Eating disorder hospital admissions jump by 60%

Pandemic restrictions partly to blame
  • Deborah Condon

The number of hospital admissions related to eating disorders jumped by 66% last year, a new study has revealed.

Anxiety related to the COVID-19 pandemic and the impact of restrictions are likely to have a played a major role in this increase, the researchers said.

Eating disorders are complex conditions which impact a person's attitudes to food and their eating behaviours. They have the highest mortality rate of any psychiatric disorder.

In Ireland, the HSE National Clinical Programme for Eating Disorders applies to all those affected and it focuses on the four main disorders - anorexia nervosa, bulimia nervosa, binge eating disorder (BED), and avoidant restrictive food intake disorder (ARFID).

While people with eating disorders can present in a variety of settings, from GP surgeries to support groups such as Bodywhys, acute hospital admissions are seen as necessary in some cases as they support "medical stabilisation, initiation of weight restoration and psycho-education".

Researchers from Temple Street Children's University Hospital and the School of Medicine at UCD noted that international centres had recorded increases in acute presentations during the pandemic, particularly among those with anorexia.

They decided to assess the Irish situation.

They pointed out that earlier in 2020, they found a 25% increase in patient admissions between March and September 2020, compared to the same timeframe in 2019. Some 40% of these admissions were among males, which they said was "considerable higher to any previous year".

They also noted that the children admitted in 2020 were in a worse place medically than those admitted in 2019.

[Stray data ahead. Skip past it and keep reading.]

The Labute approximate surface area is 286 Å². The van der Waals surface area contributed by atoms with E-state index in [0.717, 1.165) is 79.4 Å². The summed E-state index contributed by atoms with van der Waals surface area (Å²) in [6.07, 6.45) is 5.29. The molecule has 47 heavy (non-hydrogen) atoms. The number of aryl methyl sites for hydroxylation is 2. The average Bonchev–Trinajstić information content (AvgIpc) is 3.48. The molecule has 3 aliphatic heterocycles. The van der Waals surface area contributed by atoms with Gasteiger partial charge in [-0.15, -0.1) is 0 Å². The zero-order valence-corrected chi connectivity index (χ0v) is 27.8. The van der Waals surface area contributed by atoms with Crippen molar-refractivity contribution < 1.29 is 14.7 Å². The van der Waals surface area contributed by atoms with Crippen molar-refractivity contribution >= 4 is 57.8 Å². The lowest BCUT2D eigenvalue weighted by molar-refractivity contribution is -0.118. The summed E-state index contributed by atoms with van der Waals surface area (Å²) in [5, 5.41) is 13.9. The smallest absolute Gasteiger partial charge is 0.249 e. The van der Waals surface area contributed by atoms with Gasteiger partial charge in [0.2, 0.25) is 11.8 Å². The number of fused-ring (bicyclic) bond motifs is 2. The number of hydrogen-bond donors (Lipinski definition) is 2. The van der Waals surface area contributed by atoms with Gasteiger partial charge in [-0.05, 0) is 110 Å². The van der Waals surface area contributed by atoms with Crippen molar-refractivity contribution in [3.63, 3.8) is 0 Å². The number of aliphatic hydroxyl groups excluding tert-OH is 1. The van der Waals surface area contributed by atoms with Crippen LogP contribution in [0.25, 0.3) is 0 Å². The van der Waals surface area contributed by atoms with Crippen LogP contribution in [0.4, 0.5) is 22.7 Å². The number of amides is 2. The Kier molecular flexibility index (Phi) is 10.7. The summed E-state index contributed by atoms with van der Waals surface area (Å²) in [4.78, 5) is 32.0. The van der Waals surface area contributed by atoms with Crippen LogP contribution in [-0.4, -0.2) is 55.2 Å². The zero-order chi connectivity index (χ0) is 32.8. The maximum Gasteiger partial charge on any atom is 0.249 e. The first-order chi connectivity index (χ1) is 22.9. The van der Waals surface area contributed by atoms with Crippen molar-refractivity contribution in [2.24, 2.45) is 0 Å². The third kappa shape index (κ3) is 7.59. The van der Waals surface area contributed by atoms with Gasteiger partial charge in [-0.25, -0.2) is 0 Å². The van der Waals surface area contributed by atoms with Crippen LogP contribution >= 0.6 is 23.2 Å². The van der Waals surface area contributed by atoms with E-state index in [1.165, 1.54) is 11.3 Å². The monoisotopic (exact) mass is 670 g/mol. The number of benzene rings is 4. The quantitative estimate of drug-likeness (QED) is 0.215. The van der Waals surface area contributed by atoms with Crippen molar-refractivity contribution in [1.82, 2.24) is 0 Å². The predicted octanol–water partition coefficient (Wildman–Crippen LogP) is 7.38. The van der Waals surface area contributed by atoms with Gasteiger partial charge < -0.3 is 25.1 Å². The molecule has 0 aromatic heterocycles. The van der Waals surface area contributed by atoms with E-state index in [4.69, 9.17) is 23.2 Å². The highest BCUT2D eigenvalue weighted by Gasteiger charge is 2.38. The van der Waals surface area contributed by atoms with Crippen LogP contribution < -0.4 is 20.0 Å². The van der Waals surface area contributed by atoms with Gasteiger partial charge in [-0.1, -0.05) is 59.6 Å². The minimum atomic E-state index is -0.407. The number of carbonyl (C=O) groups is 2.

"These children are sicker, presenting with lower median body mass index (BMI), are more medically compromised and are more unstable," the researchers said.

Furthermore, having reviewed the overall year, they found "a 66% increase in admissions in 2020 compared to 2019".

"Distress, anxiety relating to the pandemic, pre-existing morbidity, the interplay of social and economic factors, the impact of restrictions and losses of protective factors, all likely play a role.

"More online time for example, may facilitate increased exposure to ED-specific or anxiety-provoking media," the researchers pointed out.

They emphasised the importance of community mental health services, but said that within paediatric hospital sites, the "adequate resourcing of psychological medicine teams, and the training of paediatricians with an interest in this arena, are vital and urgent needs".

They pointed to a survey of paediatric trainees in Ireland, which found that even though 84% reported being involved in the management of a child with a mental health disorder in 2019, just 8% felt well prepared in dealing with child and adolescent mental health.

"Perhaps the pandemic, and new ways of working, present an opportunity to develop truly collaborative working relationships, and new ways to meet training and teaching needs to improve paediatric eating disorder care," they concluded.

This study is published in the Irish Medical Journal.

 

 


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